Many government contracts specify that all staff on the contract must be US citizens. Depending on the exact contract, it may be mandated by law. (The law makes it sound like there may be some possibility for an exemption, but that's only if they absolutely cannot find a US citizen to do the same work. For a cloud engineer, however senior, there is no way they can't find a US citizen so there is no hope of exemption. The exemption might apply for some world class researchers or something, or maybe someone who is defecting from another country and has personal knowledge that is valuable.)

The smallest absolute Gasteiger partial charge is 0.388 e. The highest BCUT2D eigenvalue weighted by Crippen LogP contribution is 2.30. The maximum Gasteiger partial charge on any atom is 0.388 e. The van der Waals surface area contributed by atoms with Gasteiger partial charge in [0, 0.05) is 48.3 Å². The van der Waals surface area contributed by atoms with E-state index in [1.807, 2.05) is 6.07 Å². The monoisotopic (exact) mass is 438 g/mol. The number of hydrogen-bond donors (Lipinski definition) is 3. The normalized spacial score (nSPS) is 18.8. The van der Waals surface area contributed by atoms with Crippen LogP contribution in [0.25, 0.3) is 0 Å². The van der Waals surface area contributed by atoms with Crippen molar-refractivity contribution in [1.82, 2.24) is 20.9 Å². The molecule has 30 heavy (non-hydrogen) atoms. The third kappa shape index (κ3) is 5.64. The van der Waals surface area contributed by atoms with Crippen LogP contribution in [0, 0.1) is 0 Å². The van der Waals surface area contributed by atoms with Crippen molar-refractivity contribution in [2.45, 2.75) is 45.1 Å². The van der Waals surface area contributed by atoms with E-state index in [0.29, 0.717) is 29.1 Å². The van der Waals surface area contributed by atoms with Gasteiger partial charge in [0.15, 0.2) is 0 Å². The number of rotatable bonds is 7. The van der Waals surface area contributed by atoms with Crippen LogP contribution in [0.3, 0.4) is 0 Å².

Specifically, it's nothing to do with anyone's willingness to sponsor someone for a visa or pay the costs of a visa or anything like that. If the client (government) says that they will only take people meeting X requirement on the contract, then the company only has any use for people meeting X requirement.

The federal contracting world can feel pretty small at times, especially in the capital region and coastal military cities (Norfolk), with a lot of the same people moving between the same contracts, so I think they've got a bit casual about assuming that everyone who would be qualified would already be familiar with this terminology.

The only surprise here is that they haven't mentioned some required clearance level. There are sensitive-but-unsecured positions, but increasingly everything is just becoming secured, and usually such positions would mention at least "ability to get XYZ clearance".